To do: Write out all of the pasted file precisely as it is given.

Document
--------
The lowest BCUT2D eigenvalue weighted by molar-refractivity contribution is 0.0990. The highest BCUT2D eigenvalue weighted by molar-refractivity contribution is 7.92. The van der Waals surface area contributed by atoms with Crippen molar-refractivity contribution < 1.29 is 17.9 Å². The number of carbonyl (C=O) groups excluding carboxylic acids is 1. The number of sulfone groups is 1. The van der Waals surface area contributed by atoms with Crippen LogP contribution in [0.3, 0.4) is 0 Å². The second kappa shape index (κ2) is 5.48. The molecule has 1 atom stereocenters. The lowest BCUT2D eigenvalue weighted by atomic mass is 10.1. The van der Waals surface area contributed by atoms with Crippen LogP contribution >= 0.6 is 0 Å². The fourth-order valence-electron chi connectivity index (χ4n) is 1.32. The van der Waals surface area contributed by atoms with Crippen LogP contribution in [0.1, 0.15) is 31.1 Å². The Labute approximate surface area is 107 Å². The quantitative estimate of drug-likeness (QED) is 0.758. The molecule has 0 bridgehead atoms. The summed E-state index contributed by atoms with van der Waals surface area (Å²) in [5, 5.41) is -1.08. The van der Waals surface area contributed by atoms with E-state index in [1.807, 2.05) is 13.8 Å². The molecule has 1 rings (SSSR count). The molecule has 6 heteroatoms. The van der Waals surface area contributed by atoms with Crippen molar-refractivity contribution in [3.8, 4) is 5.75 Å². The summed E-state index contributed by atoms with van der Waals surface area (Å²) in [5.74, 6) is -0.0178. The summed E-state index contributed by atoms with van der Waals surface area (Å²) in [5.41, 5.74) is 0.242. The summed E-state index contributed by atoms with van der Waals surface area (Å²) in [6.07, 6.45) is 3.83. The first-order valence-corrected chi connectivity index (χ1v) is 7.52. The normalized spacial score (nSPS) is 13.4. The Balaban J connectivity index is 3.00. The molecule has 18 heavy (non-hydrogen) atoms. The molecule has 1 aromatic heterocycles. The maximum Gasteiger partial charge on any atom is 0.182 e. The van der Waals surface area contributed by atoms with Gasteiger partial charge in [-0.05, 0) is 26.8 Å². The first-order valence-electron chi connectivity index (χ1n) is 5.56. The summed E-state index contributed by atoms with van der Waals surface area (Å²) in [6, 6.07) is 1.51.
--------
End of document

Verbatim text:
The lowest BCUT2D eigenvalue weighted by molar-refractivity contribution is 0.0990. The highest BCUT2D eigenvalue weighted by molar-refractivity contribution is 7.92. The van der Waals surface area contributed by atoms with Crippen molar-refractivity contribution < 1.29 is 17.9 Å². The number of carbonyl (C=O) groups excluding carboxylic acids is 1. The number of sulfone groups is 1. The van der Waals surface area contributed by atoms with Crippen LogP contribution in [0.3, 0.4) is 0 Å². The second kappa shape index (κ2) is 5.48. The molecule has 1 atom stereocenters. The lowest BCUT2D eigenvalue weighted by atomic mass is 10.1. The van der Waals surface area contributed by atoms with Crippen LogP contribution >= 0.6 is 0 Å². The fourth-order valence-electron chi connectivity index (χ4n) is 1.32. The van der Waals surface area contributed by atoms with Crippen LogP contribution in [0.1, 0.15) is 31.1 Å². The Labute approximate surface area is 107 Å². The quantitative estimate of drug-likeness (QED) is 0.758. The molecule has 0 bridgehead atoms. The summed E-state index contributed by atoms with van der Waals surface area (Å²) in [5, 5.41) is -1.08. The van der Waals surface area contributed by atoms with E-state index in [1.807, 2.05) is 13.8 Å². The molecule has 1 rings (SSSR count). The molecule has 6 heteroatoms. The van der Waals surface area contributed by atoms with Crippen molar-refractivity contribution in [3.8, 4) is 5.75 Å². The summed E-state index contributed by atoms with van der Waals surface area (Å²) in [5.74, 6) is -0.0178. The summed E-state index contributed by atoms with van der Waals surface area (Å²) in [5.41, 5.74) is 0.242. The summed E-state index contributed by atoms with van der Waals surface area (Å²) in [6.07, 6.45) is 3.83. The first-order valence-corrected chi connectivity index (χ1v) is 7.52. The normalized spacial score (nSPS) is 13.4. The Balaban J connectivity index is 3.00. The molecule has 18 heavy (non-hydrogen) atoms. The molecule has 1 aromatic heterocycles. The maximum Gasteiger partial charge on any atom is 0.182 e. The van der Waals surface area contributed by atoms with Gasteiger partial charge in [-0.05, 0) is 26.8 Å². The first-order valence-electron chi connectivity index (χ1n) is 5.56. The summed E-state index contributed by atoms with van der Waals surface area (Å²) in [6, 6.07) is 1.51.